How to Tell When a Headache Requires a Trip to the ER
Most of the time, a headache isn't an emergency. But in general, you should seek help if it's the worst headache of your life, or if it's severe and unlike others you've had before. Here's when to worry.
How do I know when to go to the ER for a headache?
Most of the time, a headache isn’t an emergency. But in general, you should seek help if it’s the worst headache of your life, or if it’s severe and unlike others you’ve had before.
An extreme headache can be the first sign that you have a cerebral aneurysm, which is a weak area in the wall of a blood vessel in your brain, and it has begun to leak. An MRI or CT scan can detect this problem. It requires immediate medical attention, and possibly surgery, because a leak might lead to a rupture, which can be life-threatening.
You should also watch out for a headache that comes with any numbness or facial weakness, as these are symptoms of a stroke. If you’ve recently hit your head, get to the ER if you start vomiting or your headache worsens; that could mean you have a concussion.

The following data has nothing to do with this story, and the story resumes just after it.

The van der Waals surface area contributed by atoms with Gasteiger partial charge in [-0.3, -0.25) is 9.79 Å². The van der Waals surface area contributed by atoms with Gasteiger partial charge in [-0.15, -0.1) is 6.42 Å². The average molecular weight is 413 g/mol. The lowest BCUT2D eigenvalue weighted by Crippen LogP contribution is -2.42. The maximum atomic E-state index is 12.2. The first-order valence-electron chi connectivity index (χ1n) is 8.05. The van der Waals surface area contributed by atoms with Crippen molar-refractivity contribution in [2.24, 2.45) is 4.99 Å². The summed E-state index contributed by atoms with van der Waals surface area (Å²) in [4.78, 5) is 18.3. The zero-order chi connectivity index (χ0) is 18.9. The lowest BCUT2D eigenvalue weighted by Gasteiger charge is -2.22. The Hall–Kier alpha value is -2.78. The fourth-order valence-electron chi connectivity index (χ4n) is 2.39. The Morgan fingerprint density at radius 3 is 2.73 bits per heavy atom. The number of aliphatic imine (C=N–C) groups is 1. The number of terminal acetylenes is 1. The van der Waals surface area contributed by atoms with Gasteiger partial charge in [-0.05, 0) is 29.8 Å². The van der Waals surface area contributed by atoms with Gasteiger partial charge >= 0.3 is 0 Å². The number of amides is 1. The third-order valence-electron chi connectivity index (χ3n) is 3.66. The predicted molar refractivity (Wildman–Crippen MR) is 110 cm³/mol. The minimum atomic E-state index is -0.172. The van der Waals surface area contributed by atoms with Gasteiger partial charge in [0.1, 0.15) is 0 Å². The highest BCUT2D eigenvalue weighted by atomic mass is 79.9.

Finally, head throbbing plus neck stiffness and fever could indicate meningitis, an infection of the membranes around your brain and spinal cord. If it’s bacterial, you’ll need antibiotics.
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Health‘s medical editor, Roshini Rajapaksa, MD, is assistant professor of medicine at the NYU School of Medicine and co-founder of Tula Skincare.